Court action heats up in three cases challenging the constitutionality of the federal ban on so-called partial-birth abortions. Hospitals win most of their challenges to U.S. Justice Department subpoenas seeking patient medical records related to these cases.
* An American College of Healthcare Executives survey reports that CEO turnover remained stable in 2003 at 14%.
* A bill to limit noneconomic damages in malpractice lawsuits fails to get past a Democratic filibuster in the U.S. Senate.
* A lawsuit by three hospitals in the Robert Wood Johnson Health System and St. Francis Medical Center in Trenton, N.J., leads to a federal court injunction against a planned physician gain-sharing demonstration project in New Jersey. In the fall, the CMS quashes the project, backed by the New Jersey Hospital Association, after association officials say they have given up hope of reviving the effort.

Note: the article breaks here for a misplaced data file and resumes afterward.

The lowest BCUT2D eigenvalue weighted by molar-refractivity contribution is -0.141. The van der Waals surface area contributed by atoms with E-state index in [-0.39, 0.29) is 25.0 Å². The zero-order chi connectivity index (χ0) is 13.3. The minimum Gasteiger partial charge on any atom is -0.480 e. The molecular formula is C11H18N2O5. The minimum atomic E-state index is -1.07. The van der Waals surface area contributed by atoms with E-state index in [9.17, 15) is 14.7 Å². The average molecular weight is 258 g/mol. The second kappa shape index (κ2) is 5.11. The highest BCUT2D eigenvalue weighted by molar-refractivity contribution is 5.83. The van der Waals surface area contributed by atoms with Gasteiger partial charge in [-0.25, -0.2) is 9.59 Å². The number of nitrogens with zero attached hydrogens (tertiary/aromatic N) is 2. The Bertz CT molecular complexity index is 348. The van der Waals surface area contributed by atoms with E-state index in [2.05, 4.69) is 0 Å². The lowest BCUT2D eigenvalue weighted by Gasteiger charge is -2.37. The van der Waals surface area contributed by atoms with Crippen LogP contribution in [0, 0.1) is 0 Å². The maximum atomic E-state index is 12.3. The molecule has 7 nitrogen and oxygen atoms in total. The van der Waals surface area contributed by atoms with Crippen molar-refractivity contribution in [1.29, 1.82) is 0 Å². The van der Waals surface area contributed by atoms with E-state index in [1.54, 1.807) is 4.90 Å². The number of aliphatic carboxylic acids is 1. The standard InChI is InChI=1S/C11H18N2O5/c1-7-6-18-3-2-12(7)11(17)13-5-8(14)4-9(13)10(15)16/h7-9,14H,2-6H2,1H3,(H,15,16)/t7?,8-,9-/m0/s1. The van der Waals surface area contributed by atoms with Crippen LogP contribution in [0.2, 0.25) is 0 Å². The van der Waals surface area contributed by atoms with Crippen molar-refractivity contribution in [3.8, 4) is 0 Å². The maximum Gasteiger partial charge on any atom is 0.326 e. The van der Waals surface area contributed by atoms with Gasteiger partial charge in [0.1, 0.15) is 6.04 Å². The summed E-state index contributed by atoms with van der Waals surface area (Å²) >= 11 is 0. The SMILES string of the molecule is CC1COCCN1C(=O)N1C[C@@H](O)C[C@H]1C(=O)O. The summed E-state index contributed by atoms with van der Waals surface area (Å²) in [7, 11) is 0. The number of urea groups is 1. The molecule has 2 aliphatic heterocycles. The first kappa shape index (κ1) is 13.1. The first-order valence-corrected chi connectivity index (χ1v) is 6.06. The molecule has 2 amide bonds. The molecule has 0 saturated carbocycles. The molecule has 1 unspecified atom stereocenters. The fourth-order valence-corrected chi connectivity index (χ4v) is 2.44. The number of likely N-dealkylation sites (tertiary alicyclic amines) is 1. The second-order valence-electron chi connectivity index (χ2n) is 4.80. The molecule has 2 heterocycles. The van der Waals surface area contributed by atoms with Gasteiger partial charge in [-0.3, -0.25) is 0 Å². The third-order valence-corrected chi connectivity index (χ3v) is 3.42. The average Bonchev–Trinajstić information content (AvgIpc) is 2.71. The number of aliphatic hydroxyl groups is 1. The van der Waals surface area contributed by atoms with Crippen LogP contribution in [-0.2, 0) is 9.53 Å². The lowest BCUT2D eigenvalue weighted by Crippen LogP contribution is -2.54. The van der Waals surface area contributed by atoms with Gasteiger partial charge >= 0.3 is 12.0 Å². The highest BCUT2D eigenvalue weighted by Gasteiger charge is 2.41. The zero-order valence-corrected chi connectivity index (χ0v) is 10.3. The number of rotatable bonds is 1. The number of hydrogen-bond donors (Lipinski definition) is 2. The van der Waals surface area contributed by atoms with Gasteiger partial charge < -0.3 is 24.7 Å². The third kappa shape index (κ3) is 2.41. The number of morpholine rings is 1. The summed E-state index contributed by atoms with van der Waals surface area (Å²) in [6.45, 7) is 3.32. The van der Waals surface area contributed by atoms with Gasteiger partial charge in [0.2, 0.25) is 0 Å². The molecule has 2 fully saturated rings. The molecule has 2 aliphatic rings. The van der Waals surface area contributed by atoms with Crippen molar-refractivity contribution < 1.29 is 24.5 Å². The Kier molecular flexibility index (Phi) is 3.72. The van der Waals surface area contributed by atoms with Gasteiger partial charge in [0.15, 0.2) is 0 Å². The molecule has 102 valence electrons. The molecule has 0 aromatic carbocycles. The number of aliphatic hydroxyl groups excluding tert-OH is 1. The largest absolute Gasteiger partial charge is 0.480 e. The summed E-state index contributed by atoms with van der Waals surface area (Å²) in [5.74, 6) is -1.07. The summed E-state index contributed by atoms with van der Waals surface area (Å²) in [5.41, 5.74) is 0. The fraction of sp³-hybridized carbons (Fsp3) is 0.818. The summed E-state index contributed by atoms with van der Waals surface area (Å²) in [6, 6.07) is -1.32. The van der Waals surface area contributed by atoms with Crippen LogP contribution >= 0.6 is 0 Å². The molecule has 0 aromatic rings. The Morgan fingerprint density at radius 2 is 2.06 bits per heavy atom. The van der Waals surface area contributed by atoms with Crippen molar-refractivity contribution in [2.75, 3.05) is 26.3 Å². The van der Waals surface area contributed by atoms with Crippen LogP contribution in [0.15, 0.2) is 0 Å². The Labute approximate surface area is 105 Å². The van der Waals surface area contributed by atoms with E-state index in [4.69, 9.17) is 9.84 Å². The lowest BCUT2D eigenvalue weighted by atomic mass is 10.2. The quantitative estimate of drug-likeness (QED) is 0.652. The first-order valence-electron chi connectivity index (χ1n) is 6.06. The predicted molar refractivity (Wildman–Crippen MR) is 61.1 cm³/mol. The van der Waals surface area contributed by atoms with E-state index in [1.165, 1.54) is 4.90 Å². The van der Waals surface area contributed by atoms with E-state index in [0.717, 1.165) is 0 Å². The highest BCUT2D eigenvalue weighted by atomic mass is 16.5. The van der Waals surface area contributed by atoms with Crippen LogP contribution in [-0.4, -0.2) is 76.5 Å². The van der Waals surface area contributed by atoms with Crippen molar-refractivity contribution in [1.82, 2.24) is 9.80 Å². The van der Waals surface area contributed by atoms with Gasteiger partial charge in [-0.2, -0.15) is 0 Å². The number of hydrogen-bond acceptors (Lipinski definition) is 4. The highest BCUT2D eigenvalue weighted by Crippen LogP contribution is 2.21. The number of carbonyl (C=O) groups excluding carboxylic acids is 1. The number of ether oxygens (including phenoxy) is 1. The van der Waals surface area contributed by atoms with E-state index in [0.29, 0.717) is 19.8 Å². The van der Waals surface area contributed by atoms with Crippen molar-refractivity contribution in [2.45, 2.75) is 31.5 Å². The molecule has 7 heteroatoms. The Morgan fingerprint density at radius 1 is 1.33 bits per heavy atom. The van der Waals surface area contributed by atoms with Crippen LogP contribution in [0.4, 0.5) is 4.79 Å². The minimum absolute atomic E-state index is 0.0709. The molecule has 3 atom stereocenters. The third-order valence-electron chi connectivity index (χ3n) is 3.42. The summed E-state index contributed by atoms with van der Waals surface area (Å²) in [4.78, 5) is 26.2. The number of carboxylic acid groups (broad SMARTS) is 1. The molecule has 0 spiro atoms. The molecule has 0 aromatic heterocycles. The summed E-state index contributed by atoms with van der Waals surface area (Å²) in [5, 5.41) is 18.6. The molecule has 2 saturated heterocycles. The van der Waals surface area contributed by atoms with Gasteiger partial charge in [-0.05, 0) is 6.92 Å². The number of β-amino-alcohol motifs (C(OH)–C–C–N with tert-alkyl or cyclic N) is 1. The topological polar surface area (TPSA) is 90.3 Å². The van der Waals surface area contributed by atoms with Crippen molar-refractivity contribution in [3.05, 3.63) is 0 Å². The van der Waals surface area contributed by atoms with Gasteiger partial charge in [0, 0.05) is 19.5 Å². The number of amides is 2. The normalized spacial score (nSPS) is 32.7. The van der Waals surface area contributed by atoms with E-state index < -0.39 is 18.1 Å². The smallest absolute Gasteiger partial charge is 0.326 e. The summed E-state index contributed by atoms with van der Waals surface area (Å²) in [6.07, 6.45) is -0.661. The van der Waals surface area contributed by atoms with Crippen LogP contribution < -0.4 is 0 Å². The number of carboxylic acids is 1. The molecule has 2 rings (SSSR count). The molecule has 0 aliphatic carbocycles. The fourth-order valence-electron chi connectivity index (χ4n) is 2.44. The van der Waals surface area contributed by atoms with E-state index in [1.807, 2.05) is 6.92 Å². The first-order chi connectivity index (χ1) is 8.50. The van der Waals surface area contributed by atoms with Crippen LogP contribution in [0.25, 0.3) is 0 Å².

The health insurance industry continues a trend of consolidation as UnitedHealth Group announces plans to acquire Oxford Health Plans in a $4.9 billion deal. The deal was to make UnitedHealth dominant in the highly competitive Northeast. The companies complete the merger in late July.
* HealthSouth Corp. chooses veteran HCA executive Jay Grinney as CEO of the scandal-plagued rehabilitation company.
* Ascension Health CEO Douglas French announces he will step down after three years in the top post, marking the fourth time in two months that a CEO at a Catholic system has resigned.
* Blue Cross and Blue Shield of Rhode Island ousts Ronald Battista, its president and CEO, as it tries to cope with public outrage over corporate excesses and soaring premiums.